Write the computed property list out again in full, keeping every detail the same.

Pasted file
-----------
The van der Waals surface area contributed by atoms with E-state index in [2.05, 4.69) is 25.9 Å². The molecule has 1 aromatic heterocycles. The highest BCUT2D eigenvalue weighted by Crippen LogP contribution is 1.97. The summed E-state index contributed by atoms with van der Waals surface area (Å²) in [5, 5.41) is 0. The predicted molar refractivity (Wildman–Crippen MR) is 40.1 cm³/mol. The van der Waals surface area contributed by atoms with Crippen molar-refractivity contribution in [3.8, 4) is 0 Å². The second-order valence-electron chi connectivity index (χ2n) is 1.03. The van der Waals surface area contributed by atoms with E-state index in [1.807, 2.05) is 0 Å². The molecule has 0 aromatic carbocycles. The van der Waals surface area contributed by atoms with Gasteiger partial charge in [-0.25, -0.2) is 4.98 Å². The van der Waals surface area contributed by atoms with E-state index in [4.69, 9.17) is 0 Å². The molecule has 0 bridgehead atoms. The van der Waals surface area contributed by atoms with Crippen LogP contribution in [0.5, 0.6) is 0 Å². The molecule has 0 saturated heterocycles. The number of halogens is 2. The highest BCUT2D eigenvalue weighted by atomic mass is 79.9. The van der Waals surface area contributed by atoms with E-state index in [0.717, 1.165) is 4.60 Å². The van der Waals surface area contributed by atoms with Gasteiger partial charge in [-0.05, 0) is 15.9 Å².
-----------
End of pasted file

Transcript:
The van der Waals surface area contributed by atoms with E-state index in [2.05, 4.69) is 25.9 Å². The molecule has 1 aromatic heterocycles. The highest BCUT2D eigenvalue weighted by Crippen LogP contribution is 1.97. The summed E-state index contributed by atoms with van der Waals surface area (Å²) in [5, 5.41) is 0. The predicted molar refractivity (Wildman–Crippen MR) is 40.1 cm³/mol. The van der Waals surface area contributed by atoms with Crippen molar-refractivity contribution in [3.8, 4) is 0 Å². The second-order valence-electron chi connectivity index (χ2n) is 1.03. The van der Waals surface area contributed by atoms with E-state index in [1.807, 2.05) is 0 Å². The molecule has 0 aromatic carbocycles. The van der Waals surface area contributed by atoms with Gasteiger partial charge in [-0.25, -0.2) is 4.98 Å². The van der Waals surface area contributed by atoms with E-state index in [4.69, 9.17) is 0 Å². The molecule has 0 bridgehead atoms. The van der Waals surface area contributed by atoms with Crippen LogP contribution in [0.5, 0.6) is 0 Å². The molecule has 0 saturated heterocycles. The number of halogens is 2. The highest BCUT2D eigenvalue weighted by atomic mass is 79.9. The van der Waals surface area contributed by atoms with E-state index in [0.717, 1.165) is 4.60 Å². The van der Waals surface area contributed by atoms with Gasteiger partial charge in [-0.05, 0) is 15.9 Å².